Need volunteers for an experiment in group digital coaching!

I am looking to recruit a small group of digital doers across local gov to help me test an idea I have had – for a virtual coaching group.

What I think this looks like is maybe a group of 6 people working in local government on digital ‘stuff’ in one sense or another. I don’t think specific roles, experience or levels of seniority matter particularly – in fact a mix will probably really help the group dynamic.

Involvement will be some online conversations, sharing problems, frustrations, ideas and solutions with each other through a mix of text chat, video calls as a group and one to ones. I’ll be in there too, adding whatever experience I might have.

This really is just an idea for now, but it will be interesting to test it to see if it has benefit. If you would like to join, or know someone who might benefit, please let me know by filling in this short form.

Photo by Nick Morrison on Unsplash

Interesting links – 9 Feb 2021

More nuggets spotted online, shared for your edutainment.

5 tips on running virtual events – DWP Digital

One of the biggest learning points for the events team was that you can’t take a plan for a physical event and simply run it virtually instead. It just doesn’t work. You need to create a way to engage attendees remotely, while they’re having to do most of their work through their screens, from their home. However, virtual events have a lot of opportunities for being inclusive and allowing people to join in regardless of whether they can travel to another location.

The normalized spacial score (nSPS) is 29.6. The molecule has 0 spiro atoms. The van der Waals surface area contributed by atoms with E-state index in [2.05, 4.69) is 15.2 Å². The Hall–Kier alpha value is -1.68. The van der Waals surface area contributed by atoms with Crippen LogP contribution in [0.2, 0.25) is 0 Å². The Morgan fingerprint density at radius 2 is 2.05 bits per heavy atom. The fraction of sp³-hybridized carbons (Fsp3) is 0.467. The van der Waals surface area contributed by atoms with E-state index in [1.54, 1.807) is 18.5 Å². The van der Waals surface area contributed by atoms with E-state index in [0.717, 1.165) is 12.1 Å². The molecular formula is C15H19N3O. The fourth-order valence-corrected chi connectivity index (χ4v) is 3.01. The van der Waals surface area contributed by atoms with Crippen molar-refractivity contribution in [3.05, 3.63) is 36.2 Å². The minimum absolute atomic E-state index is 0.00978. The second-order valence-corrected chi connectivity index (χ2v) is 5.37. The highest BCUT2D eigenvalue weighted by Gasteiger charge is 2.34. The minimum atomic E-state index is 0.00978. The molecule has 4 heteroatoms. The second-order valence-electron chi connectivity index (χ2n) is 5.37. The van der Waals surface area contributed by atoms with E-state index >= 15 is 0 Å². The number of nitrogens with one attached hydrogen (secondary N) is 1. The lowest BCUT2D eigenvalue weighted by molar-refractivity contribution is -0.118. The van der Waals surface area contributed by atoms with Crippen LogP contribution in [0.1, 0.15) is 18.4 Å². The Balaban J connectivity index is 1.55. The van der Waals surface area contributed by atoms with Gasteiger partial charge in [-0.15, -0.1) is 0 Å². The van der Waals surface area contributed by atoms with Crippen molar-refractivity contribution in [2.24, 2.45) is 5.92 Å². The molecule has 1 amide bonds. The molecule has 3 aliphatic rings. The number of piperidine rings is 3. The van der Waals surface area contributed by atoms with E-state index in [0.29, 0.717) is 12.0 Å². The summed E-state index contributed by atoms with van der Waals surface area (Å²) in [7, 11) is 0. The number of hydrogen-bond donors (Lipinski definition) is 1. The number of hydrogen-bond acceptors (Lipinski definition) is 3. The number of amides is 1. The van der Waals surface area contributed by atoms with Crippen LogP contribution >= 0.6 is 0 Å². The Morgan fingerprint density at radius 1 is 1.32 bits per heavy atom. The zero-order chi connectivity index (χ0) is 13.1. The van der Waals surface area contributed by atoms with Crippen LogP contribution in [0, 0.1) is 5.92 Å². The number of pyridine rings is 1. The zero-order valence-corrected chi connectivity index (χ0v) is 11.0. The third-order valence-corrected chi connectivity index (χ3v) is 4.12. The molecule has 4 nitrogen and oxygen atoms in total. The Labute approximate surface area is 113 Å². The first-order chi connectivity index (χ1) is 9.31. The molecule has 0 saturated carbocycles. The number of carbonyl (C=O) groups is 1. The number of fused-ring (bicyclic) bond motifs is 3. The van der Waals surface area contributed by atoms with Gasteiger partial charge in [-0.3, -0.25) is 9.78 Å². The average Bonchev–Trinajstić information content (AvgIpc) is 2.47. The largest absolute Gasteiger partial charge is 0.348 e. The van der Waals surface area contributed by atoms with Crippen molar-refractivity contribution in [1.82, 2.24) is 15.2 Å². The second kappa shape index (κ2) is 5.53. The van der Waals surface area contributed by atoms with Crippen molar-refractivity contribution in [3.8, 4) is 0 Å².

Link

Retail, rent and things that don’t scale — Benedict Evans

Part of the promise of the internet is that you can take things that only worked in big cities and scale them everywhere. In the off-line world, you could never take that unique store in London or Milan and scale it nationally or globally – you couldn’t get the staff, and there wasn’t the density of the right kind of customer (and that’s setting aside the problem that scaling it might make people less interested anyway). But as the saying goes, ‘the internet is the densest city on earth’, so theoretically, any kind of ‘unscalable’ market should be able to find a place on the internet. Everyone can find their tribe.

Link

Being Human – Catherine Howe

Bureaucracies are designed to protect themselves from harm – they have formal complaint routes and escalations and a hierarchy that is there to maintain the status quo. And when you look at a wider context you can see some of the drivers for this – the more we see a world based on risk and blame the harder it is for us to be human and authentic in our interactions.The first time fix of customer services is allowed for simple questions – to go there with more complex stuff brings levels of risks that most bureacracies are not comfortable with as it takes you to the place of difficult choices and trade off – the messiness of complexity.

Link

The Real Novelty of the ARPANET – Two Bit History